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SGR: Linking Kenya and Uganda will uplift regional trade

Standard gauge railway (SGR)Uganda recently announced the start of construction will commence in August. It is welcome news in reviving hope for the extension of Kenya’s $2.39 billion project whose viability was dependent on the Ugandan section.


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Uganda’s announcement to begin construction of its section of the Malaba-Kampala railway, under the northern corridor project that required all the member states to put up a modern railway line in their respective states, has had its timing right. This asserts the commitment made in 2014, when leaders from Uganda, Kenya, Tanzania, South Sudan and Rwanda broke the ground for the construction of SGR to link the states with the view of raising trades.

The above countries have a combined market of over 300 million people, according to World Bank. The prediction with the regional rail and road transport infrastructure is the possible stir in socio-economic developments in the region. Initially, SGR has emerged as a transformative infrastructure project in East Africa, revolutionizing transportation and trade dynamics. There is a huge potential benefit of extending the SGR line from Kenya to Uganda, offering significant economic gains for both nations.

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Linking Kenya and Uganda through the SGR

Linking Kenya and Uganda through the SGR line would provide a flawless and an efficient mode of transportation for goods, promoting increased trade and regional integration. The SGR’s superior capacity and faster transit times is meant to lower logistical bottlenecks and lower transport costs, promoting cross-border commerce. It is meant to facilitate goods movement, enhance access to markets and expand business opportunities for industries in both countries.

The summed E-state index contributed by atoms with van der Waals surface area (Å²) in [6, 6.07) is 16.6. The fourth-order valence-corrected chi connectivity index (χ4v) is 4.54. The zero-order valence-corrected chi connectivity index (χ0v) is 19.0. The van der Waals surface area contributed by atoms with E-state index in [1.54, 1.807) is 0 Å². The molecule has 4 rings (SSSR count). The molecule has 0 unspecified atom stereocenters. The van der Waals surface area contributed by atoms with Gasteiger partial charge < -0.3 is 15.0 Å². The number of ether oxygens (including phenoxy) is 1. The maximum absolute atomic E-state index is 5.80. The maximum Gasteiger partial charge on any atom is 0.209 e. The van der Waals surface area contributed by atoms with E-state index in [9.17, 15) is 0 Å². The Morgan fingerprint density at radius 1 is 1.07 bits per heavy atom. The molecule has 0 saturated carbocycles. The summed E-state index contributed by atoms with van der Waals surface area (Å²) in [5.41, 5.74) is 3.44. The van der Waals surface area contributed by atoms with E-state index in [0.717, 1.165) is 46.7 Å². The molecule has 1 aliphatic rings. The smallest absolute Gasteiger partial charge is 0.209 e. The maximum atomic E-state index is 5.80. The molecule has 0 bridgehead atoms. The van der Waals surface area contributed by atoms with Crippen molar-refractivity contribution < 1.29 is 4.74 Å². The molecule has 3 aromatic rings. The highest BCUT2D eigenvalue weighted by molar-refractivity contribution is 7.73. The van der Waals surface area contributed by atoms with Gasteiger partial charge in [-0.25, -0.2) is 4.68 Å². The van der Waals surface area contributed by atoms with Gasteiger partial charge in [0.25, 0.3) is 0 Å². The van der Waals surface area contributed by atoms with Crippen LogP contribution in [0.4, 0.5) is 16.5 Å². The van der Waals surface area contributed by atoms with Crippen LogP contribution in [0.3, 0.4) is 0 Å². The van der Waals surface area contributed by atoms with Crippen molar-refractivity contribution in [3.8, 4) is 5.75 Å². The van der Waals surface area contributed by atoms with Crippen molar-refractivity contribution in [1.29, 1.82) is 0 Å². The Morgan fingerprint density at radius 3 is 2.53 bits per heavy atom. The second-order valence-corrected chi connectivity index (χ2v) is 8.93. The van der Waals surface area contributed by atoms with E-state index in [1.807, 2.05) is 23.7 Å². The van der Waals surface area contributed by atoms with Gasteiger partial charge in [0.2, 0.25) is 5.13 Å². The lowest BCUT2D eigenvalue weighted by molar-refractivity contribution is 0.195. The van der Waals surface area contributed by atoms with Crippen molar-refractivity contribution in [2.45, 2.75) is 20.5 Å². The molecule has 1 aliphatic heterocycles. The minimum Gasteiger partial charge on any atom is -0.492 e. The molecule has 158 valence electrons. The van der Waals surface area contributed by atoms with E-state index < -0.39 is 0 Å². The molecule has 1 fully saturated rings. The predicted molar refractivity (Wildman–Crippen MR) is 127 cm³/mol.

In particular, Uganda banking on the railway is majorly to boost speed and lower the cost of transporting exports such as coffee and tobacco. Uganda relies on slow road links that are costly and a railway line built by former colonial power Britain. This results to lower results than the expected.

The SGR connection between Kenya and Uganda would unlock the potential advisements in various sectors by acting as a catalyst and thereby contributing to an overall prosperity. The sectors include agriculture, manufacturing and tourism which in general would generate employment in both countries.

The Kenya and Uganda SGR connection acts as a remarkable step towards empowering East African integration. East African Community (EAC)aims at achieving their vision by promoting regional cooperation, connectivity, and economic development which aligns with the SGR connection. The integration of Kenya and Uganda through the SGR would enhance collaboration and cultivate close ties in the East African market.

 East Africa’s economic welfare would result to amplification of trade, investment and cooperation.

The SGR connection would open avenues for further connectivity and regional linkages, extending beyond the immediate borders of the Kenya and Uganda.

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The SGR connection would potentially reduce road reliance on road transport which brings about environmental hazards.

By doing these, we would be aligning with the principles of sustainable development and environmental conservation.


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